Report: NYPD broke international law with OWS brutalityJuly 25, 2012
A report by a group of civil and human rights attorneys released Wednesday morning paints the clearest picture yet of the New York City police department’s aggressive tactics and over-policing, all of which resulted in the systemic suppression of the basic rights of Occupy protesters.
The report, which chronicles events from late September 2011 up to July of 2012, extensively documents numerous ways in which the NYPD acted with excessive force, attempted to intimidate and harass members of the press, expelled activists from public space due to the content of their speech, and ultimately concludes that authorities broke international law in their handling of Occupy Wall Street.
The executive summary states, in plain language:
“The abusive practices documented in this report violate international law and suppress and chill protest rights, not only by undermining individual liberty, but also by causing both minor and serious physical injuries, inhibiting collective debate and the capacity to effectively press for social and economic change, and making people afraid to attend otherwise peaceful assemblies.”
The authors of the report make several recommendations. First, they call for the city to enact a new, public protest policy, to be created in coordination with civil rights groups like the ACLU. Second, that Mayor Bloomberg establish an independent review of the policing of Occupy Wall Street since September 2011. Third, that New York State create an independent inspector-general to oversee the NYPD, and, if the state fails to do that, the report calls for the U.S. Department of Justice to step in to investigate the NYPD.
“The report calls for investigations and prosecutions of officials, and for new protest policing guidelines that ensure the NYPD respects core civil liberties and human rights,” said Sarah Knuckey, Adjunct Professor of Clinical Law and Research Director of Center for Human Rights and Global Justice (CHRGJ) at New York University School of Law, one of the report’s main authors. “If these things are not done, the U.S. Department of Justice needs to step in and investigate official misconduct, and bring charges where appropriate.”
The authors have filed the report – which focuses primarily on New York City, though subsequent reports will focus on other cities – with the DOJ, as well as with the United Nations as a formal complaint.  They have also submitted it to the mayor’s office, the NYPD, and the New York City Civilian Complaint Review Board (CCRB).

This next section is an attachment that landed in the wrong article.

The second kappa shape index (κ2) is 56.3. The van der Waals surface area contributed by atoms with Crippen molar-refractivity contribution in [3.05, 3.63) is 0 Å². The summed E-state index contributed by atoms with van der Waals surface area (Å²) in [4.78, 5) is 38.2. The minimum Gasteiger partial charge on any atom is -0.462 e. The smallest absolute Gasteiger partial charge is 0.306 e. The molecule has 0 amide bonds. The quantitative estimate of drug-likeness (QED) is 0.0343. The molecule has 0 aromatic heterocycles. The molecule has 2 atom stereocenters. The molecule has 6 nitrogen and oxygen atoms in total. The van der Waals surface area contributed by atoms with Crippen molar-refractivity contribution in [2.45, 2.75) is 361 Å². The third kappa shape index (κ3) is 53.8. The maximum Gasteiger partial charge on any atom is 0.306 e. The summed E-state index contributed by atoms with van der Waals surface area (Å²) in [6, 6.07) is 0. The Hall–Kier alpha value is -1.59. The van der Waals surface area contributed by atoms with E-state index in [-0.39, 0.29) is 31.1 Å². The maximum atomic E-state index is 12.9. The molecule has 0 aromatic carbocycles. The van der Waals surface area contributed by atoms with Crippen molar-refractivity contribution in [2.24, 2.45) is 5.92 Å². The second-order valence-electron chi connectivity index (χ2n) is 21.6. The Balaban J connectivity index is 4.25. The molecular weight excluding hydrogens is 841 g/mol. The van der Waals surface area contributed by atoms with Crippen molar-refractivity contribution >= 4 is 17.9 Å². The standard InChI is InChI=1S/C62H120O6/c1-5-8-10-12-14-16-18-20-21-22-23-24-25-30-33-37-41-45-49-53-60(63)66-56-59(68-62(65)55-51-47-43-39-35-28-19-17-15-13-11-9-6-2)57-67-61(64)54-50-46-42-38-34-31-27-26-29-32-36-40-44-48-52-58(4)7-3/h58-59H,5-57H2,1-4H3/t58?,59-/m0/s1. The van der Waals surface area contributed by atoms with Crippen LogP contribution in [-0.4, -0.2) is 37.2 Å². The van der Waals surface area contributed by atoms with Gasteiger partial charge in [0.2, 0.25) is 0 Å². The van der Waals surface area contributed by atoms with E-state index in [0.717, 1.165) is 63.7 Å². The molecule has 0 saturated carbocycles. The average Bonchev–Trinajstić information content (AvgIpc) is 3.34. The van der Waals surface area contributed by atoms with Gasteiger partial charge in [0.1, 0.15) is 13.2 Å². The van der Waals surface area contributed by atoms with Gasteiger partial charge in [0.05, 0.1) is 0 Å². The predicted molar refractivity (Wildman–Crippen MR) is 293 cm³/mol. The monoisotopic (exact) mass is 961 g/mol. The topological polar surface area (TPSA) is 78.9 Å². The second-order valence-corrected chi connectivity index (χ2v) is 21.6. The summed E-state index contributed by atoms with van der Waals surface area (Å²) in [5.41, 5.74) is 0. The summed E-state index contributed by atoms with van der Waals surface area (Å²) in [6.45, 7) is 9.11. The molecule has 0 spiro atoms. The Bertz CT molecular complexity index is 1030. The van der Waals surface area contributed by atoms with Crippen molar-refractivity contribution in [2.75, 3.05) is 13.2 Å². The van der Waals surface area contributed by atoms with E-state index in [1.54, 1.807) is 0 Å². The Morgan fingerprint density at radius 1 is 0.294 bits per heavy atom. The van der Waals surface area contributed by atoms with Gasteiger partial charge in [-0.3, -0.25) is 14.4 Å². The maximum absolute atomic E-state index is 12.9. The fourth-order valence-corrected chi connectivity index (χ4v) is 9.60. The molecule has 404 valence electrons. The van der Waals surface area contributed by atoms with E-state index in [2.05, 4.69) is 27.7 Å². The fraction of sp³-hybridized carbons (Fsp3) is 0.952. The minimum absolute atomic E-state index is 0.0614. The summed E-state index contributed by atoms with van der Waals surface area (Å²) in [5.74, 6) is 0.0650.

Many involved with Occupy will be familiar with much that’s in the report, but its sheer scope makes the whole greater than the sum of its parts. And for international authorities who may be less well-acquainted with the less covered – though equally important – aspects of police repression, the report will likely prove a valuable tool.
“[This report] should serve as a wake-up call to the sleepwalkers who have not yet realized that the serious problems with the way New York City has been exercising its police powers are a real public health emergency that we have to deal with head-on and collectively, in a comprehensive and sustained way,” Gideon Oliver, president of the New York chapter of the National Lawyers Guild, told AlterNet.
Most shocking is the section titled “use of force”, and the accompanying 36-page table that documents 130 incidents of violence police committed against Occupy activists. The list of incidents by its very nature couldn’t be exhaustive, but is intended to show the wide range of force police used against activists. Some of the incidents are quite serious; punching, over-hand swinging of batons, and “intentionally applying very hard force to the broken clavicle of a handcuffed and compliant individual.” Reading through the table leaves one with a dizzying sense of brutality, as ten months of condensed violence flash before one’s eyes.
Source

Report: NYPD broke international law with OWS brutality
July 25, 2012

A report by a group of civil and human rights attorneys released Wednesday morning paints the clearest picture yet of the New York City police department’s aggressive tactics and over-policing, all of which resulted in the systemic suppression of the basic rights of Occupy protesters.

The report, which chronicles events from late September 2011 up to July of 2012, extensively documents numerous ways in which the NYPD acted with excessive force, attempted to intimidate and harass members of the press, expelled activists from public space due to the content of their speech, and ultimately concludes that authorities broke international law in their handling of Occupy Wall Street.

The executive summary states, in plain language:

“The abusive practices documented in this report violate international law and suppress and chill protest rights, not only by undermining individual liberty, but also by causing both minor and serious physical injuries, inhibiting collective debate and the capacity to effectively press for social and economic change, and making people afraid to attend otherwise peaceful assemblies.”